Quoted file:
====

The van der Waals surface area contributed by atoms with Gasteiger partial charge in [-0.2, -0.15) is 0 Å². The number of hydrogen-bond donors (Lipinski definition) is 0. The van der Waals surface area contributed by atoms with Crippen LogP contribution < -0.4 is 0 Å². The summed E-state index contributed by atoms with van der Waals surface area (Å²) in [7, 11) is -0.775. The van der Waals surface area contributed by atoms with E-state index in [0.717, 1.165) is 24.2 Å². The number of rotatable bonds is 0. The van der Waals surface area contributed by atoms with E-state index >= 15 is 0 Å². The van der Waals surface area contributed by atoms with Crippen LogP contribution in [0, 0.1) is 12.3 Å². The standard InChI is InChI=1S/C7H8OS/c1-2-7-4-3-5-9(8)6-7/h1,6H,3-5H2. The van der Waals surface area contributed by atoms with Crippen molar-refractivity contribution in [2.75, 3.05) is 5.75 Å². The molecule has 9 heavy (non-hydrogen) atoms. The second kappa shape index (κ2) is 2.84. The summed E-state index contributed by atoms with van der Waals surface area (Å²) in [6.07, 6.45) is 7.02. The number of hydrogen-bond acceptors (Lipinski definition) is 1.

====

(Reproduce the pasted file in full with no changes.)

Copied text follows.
The van der Waals surface area contributed by atoms with Gasteiger partial charge in [-0.2, -0.15) is 0 Å². The number of hydrogen-bond donors (Lipinski definition) is 0. The van der Waals surface area contributed by atoms with Crippen LogP contribution < -0.4 is 0 Å². The summed E-state index contributed by atoms with van der Waals surface area (Å²) in [7, 11) is -0.775. The van der Waals surface area contributed by atoms with E-state index in [0.717, 1.165) is 24.2 Å². The number of rotatable bonds is 0. The van der Waals surface area contributed by atoms with E-state index >= 15 is 0 Å². The van der Waals surface area contributed by atoms with Crippen LogP contribution in [0, 0.1) is 12.3 Å². The standard InChI is InChI=1S/C7H8OS/c1-2-7-4-3-5-9(8)6-7/h1,6H,3-5H2. The van der Waals surface area contributed by atoms with Crippen molar-refractivity contribution in [2.75, 3.05) is 5.75 Å². The molecule has 9 heavy (non-hydrogen) atoms. The second kappa shape index (κ2) is 2.84. The summed E-state index contributed by atoms with van der Waals surface area (Å²) in [6.07, 6.45) is 7.02. The number of hydrogen-bond acceptors (Lipinski definition) is 1.